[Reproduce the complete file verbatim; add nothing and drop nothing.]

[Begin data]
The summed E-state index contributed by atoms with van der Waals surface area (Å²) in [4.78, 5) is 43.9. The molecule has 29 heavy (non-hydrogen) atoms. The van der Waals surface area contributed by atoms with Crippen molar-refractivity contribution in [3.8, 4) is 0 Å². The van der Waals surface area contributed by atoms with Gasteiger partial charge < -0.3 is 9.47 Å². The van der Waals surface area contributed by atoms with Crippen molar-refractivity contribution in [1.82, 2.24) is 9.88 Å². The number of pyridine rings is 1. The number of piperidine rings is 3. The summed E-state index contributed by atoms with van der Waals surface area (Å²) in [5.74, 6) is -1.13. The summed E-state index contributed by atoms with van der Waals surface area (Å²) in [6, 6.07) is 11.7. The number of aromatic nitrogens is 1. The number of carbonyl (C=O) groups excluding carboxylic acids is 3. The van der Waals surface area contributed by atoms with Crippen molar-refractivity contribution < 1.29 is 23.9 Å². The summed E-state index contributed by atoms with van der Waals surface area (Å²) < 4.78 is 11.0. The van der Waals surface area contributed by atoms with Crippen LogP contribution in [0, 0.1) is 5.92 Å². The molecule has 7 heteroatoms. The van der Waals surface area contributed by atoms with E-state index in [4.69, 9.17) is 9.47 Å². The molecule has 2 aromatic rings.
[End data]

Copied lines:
The summed E-state index contributed by atoms with van der Waals surface area (Å²) in [4.78, 5) is 43.9. The molecule has 29 heavy (non-hydrogen) atoms. The van der Waals surface area contributed by atoms with Crippen molar-refractivity contribution in [3.8, 4) is 0 Å². The van der Waals surface area contributed by atoms with Gasteiger partial charge < -0.3 is 9.47 Å². The van der Waals surface area contributed by atoms with Crippen molar-refractivity contribution in [1.82, 2.24) is 9.88 Å². The number of pyridine rings is 1. The number of piperidine rings is 3. The summed E-state index contributed by atoms with van der Waals surface area (Å²) in [5.74, 6) is -1.13. The summed E-state index contributed by atoms with van der Waals surface area (Å²) in [6, 6.07) is 11.7. The number of aromatic nitrogens is 1. The number of carbonyl (C=O) groups excluding carboxylic acids is 3. The van der Waals surface area contributed by atoms with Crippen molar-refractivity contribution < 1.29 is 23.9 Å². The summed E-state index contributed by atoms with van der Waals surface area (Å²) < 4.78 is 11.0. The van der Waals surface area contributed by atoms with Crippen LogP contribution in [0, 0.1) is 5.92 Å². The molecule has 7 heteroatoms. The van der Waals surface area contributed by atoms with E-state index in [4.69, 9.17) is 9.47 Å². The molecule has 2 aromatic rings.